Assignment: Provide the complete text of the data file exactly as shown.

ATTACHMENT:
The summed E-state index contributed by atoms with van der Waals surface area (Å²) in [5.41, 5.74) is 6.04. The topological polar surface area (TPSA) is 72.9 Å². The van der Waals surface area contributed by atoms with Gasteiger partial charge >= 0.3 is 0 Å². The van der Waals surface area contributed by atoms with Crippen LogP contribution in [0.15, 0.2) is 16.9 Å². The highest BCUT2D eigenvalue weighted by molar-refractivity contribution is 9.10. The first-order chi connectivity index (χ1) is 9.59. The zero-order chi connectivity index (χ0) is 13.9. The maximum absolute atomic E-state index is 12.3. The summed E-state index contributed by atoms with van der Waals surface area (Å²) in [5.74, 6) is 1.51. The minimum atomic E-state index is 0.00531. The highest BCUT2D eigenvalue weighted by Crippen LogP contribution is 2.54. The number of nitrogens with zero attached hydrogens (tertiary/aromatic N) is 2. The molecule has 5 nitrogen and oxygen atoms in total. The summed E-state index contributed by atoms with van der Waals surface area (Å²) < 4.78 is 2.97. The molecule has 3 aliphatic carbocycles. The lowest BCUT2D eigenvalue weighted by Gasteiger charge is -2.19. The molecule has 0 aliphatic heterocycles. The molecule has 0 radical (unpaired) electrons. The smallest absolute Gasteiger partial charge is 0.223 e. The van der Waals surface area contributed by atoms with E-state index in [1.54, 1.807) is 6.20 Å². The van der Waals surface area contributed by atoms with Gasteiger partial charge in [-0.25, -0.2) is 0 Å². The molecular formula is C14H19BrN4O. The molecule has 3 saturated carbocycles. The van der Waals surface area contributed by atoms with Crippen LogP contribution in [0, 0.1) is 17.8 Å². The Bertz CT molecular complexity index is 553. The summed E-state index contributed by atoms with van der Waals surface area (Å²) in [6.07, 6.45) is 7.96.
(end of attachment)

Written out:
The summed E-state index contributed by atoms with van der Waals surface area (Å²) in [5.41, 5.74) is 6.04. The topological polar surface area (TPSA) is 72.9 Å². The van der Waals surface area contributed by atoms with Gasteiger partial charge >= 0.3 is 0 Å². The van der Waals surface area contributed by atoms with Crippen LogP contribution in [0.15, 0.2) is 16.9 Å². The highest BCUT2D eigenvalue weighted by molar-refractivity contribution is 9.10. The first-order chi connectivity index (χ1) is 9.59. The zero-order chi connectivity index (χ0) is 13.9. The maximum absolute atomic E-state index is 12.3. The summed E-state index contributed by atoms with van der Waals surface area (Å²) in [5.74, 6) is 1.51. The minimum atomic E-state index is 0.00531. The highest BCUT2D eigenvalue weighted by Crippen LogP contribution is 2.54. The number of nitrogens with zero attached hydrogens (tertiary/aromatic N) is 2. The molecule has 5 nitrogen and oxygen atoms in total. The summed E-state index contributed by atoms with van der Waals surface area (Å²) < 4.78 is 2.97. The molecule has 3 aliphatic carbocycles. The lowest BCUT2D eigenvalue weighted by Gasteiger charge is -2.19. The molecule has 0 aliphatic heterocycles. The molecule has 0 radical (unpaired) electrons. The smallest absolute Gasteiger partial charge is 0.223 e. The van der Waals surface area contributed by atoms with E-state index in [1.54, 1.807) is 6.20 Å². The van der Waals surface area contributed by atoms with Gasteiger partial charge in [-0.25, -0.2) is 0 Å². The molecular formula is C14H19BrN4O. The molecule has 3 saturated carbocycles. The van der Waals surface area contributed by atoms with Crippen LogP contribution in [0, 0.1) is 17.8 Å². The Bertz CT molecular complexity index is 553. The summed E-state index contributed by atoms with van der Waals surface area (Å²) in [6.07, 6.45) is 7.96.